A more shadowy side of The Magician is to create illusion by using lots of smoke and mirrors. In today’s world that could be translated to being caught under the “illusionists spell” of social media and its ability to alter the way we look physically and to create a seemingly amazing life. All it takes is the swipe of screen, just like the wave of the magician’s wand. The impact often leaving some people feeling lacking, empty and constantly searching, one step further away from that special unique light within.
I sometimes refer to The Magician as The Transformer, the agent of change. Think of it like this, when you cook a meal, you bring together all the ingredients and then through the process of cooking you transform them into the dish you intended to create. This magical transformation applies to anything in which you bring different things together, in order to create something new, be they ideas, food ingredients or projects. Indigo is the melting pot and crucible for alchemical change.
Indigo, I must admit is one of my favourite colours, whilst initially being my most challenging colour relationship, it is has proved to be one of my best teachers. One of the things I love about the colour is its ability to help us see things from a bigger perspective, it leads us on the path to metaphors and myths.
For example, what if for a moment we viewed mask wearing from this symbolic indigo viewpoint, might we wonder whether the metaphor was about learning to listen instead of always being ready with an answer. Might it be that in the space between listening and answering we respond from a deeper place of being? With our mouths covered and our ears open might we also be being invited to connect with someone, as Shakespeare so eloquently described them, through the “windows of the Soul”?
Isn’t that more or less where the sixth chakra is located? Isn’t that connected to indigo?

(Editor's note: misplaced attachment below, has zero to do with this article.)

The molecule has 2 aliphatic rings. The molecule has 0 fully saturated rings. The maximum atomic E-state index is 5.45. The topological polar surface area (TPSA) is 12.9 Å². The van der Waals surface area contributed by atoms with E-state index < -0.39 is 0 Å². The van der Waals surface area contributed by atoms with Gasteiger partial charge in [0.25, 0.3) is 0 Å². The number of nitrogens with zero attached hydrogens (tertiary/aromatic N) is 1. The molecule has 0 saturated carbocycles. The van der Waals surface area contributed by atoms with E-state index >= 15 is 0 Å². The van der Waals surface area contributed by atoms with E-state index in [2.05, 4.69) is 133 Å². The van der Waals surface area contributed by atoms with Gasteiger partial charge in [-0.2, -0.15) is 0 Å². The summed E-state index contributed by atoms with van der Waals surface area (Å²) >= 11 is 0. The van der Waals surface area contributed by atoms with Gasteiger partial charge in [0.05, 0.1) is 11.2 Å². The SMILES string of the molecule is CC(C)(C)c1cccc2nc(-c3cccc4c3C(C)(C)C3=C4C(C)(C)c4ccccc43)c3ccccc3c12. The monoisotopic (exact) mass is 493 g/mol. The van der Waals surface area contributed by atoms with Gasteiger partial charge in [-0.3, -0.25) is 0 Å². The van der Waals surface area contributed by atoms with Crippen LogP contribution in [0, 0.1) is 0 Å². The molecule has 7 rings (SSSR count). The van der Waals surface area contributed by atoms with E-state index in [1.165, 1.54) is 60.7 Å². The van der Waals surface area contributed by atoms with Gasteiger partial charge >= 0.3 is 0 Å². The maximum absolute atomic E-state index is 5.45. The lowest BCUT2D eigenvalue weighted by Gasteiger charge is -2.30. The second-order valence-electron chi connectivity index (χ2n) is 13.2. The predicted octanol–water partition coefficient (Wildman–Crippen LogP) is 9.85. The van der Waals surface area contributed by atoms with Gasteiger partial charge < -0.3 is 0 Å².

In the poem “The Invitation” by Oriah Mountain Dreamer, there is a line which I believe perfectly sums up indigo’s current invitation to each of us at this moment in time.
“I want to know if you will stand in the centre of the fire with me and not shrink back”
Indigo, on a collective and personal level, as I have already mentioned, can break us down, it brings disorder and chaos, we may feel as though we are indeed at the centre of a raging fire. However, even in these seemingly chaotic realms there is an order, a bigger picture, waiting to be created.
Indigo as an elixir invites us to examine the invisible patterns and threads that have either been woven for us, or the patterns we have created during our lives so far.
Some patterns enhance our natural way of being and others trap us in debilitating entanglements. Think of expectations for example, be they from family, peer pressure or society, all have the potential to tie us in knots. All the time we are constantly “trying to be” we lose the opportunity of becoming who we were born to be.
The colour, even though seemingly dark, in fact brings light to these hidden threads, and as we disentangle so our lives as we know them, begin to feel on shaky ground. What was once familiar now feels unsecure, what once worked no longer has a place for us. What is controlled and disordered is broken down to align with a natural order.
From a metaphorical and symbolic perspective, could this be why, when asked what is the colour of the pandemic, all those people from different parts of the world, replied with the same colour. Indigo, the colour of a pandemic, indigo the colour of a collective transformation.